In 1962, Jane Wolford was asked to be public relations chairperson for the Council of Catholic Women Annual Meeting. This meeting was the largest ever held with 15,000 people in attendance. It is through these appointments and initiatives that Jane Wolford met Cardinal (then Archbishop) John Dearden. Jane recalls her first discussion with Cardinal Dearden. The cardinal had asked Jane what book she was currently reading and Jane replied Priests Among Men by Cardinal Suhard. Dearden was curious and asked "Why are you reading a book about the holiness of priests?" Jane replied "…that the holiness of priests is no different than the holiness of lay people." This may have convinced Dearden that Jane Wolford would be the right woman for Executive Director of Adult Education for the Archdiocese of Detroit. Jane was offered the position of Executive Director on Holy Saturday of 1966. Jane agreed to accept the position.

Jane assumed this position at an exciting time both in church history and for women. The Second Vatican Council had just ended bringing with it much change that would need to be understood by clerics and laity alike. "The most dramatic changes in the church since the reformation and the Counter-Reformation period in the sixteenth century occurred as a result of the Second Vatican Council held from October 11, 1962 to December 8, 1965" (Gillis, 1999, p. 86). With the Decree on the Apostolate which states that "in view of women's position in the world today it is important for her collaboration in the life of the Church to be intensified…" (McKeown, n.d.). Because of the significant changes much education was required . Dearden was looking for someone to lead this massive educational effort in the Detroit Diocese and Jane Wolford had demonstrated the knowledge and skill. Frances McKeown introduces Jane Wolford as the Executive Director of the newly formed Archdiocesan Institute for Continuing Education (ICE) in an article published in Ave Maria .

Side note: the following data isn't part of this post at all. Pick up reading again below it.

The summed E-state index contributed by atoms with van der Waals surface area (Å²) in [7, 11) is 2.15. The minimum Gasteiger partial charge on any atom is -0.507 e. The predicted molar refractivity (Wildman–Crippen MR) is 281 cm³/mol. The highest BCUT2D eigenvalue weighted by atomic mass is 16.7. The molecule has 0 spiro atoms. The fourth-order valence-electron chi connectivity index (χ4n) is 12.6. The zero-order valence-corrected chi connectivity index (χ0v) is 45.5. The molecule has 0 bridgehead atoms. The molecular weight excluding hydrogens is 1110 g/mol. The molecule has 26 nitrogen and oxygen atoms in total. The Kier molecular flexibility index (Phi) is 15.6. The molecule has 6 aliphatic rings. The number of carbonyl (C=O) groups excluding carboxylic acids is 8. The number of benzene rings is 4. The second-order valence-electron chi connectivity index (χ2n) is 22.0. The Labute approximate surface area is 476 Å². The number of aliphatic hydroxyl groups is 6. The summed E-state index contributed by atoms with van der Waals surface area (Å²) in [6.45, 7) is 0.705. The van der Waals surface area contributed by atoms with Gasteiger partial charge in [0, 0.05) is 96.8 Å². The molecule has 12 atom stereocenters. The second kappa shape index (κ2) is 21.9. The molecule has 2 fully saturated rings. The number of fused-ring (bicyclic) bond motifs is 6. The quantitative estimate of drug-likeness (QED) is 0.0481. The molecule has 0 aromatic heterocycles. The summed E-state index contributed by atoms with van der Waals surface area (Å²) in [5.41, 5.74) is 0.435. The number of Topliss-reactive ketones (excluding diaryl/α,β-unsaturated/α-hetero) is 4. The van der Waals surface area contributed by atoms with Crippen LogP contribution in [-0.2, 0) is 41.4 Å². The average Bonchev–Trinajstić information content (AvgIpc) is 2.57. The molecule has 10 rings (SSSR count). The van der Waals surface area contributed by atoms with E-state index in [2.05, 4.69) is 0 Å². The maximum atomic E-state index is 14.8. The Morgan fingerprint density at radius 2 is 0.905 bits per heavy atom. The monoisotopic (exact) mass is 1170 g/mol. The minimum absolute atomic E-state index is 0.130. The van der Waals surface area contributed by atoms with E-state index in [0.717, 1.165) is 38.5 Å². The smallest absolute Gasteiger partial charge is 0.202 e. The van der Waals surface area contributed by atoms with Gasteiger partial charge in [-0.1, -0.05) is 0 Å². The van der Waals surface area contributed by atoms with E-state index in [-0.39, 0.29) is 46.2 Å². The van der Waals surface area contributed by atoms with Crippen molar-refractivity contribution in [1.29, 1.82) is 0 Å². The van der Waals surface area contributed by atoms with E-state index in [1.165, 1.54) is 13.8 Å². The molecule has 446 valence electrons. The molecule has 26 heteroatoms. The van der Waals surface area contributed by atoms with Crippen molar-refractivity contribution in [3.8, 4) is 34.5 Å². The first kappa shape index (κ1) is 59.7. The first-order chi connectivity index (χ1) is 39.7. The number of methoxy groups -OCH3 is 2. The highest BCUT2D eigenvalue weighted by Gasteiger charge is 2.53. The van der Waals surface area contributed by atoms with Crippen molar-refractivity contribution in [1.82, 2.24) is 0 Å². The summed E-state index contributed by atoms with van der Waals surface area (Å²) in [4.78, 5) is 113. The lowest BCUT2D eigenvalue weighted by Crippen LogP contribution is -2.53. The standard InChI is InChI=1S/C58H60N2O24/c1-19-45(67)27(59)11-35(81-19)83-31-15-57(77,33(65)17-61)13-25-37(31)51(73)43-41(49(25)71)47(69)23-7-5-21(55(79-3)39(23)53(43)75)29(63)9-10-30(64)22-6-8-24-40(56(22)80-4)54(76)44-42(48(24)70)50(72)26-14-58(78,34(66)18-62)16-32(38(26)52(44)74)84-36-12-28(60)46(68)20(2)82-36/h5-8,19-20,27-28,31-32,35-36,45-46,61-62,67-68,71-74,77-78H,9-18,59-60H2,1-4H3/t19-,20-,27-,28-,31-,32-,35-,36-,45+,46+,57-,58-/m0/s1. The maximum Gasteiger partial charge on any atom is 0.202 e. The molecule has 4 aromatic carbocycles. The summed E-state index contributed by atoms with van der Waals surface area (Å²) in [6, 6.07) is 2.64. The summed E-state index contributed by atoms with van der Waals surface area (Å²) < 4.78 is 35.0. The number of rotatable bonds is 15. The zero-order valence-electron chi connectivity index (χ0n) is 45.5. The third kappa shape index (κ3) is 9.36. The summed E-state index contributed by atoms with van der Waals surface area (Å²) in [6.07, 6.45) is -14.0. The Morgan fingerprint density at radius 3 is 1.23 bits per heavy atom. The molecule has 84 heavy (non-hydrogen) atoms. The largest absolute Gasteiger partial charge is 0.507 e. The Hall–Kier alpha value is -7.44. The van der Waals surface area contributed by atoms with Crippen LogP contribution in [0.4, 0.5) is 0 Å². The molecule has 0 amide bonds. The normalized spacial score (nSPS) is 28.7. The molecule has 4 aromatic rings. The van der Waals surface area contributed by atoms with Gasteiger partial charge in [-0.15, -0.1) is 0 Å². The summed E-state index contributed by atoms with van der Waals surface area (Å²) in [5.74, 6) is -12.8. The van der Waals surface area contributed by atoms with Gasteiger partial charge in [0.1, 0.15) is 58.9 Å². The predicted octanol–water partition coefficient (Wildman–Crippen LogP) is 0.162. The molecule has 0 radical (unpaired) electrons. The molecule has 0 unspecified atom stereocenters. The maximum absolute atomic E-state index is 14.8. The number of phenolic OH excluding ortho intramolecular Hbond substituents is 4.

Then came the historic "spring cleaning" of the Vatican Council II! Swept away were the dusty doctrines of where women's place was. Tossed out was the hoary notion that women were not essential to the existence of the Church in the modern world. With the decree of the Apostolate which states that "in the view of woman's position in the world today it is important that her collaboration in the life of the Church be intensified, the more astute of the hierarchy moved rapidly to garner this woman power into the machinery of the Church".
Early this summer, Detroit Archbishop John F. Dearden created a mild sensation when he named an attractive brunette Mrs. O.E..Wolford Jr…to an important diocesan post: executive director of the newly formed Archdiocesan Institute for Continuing Education (McKeown).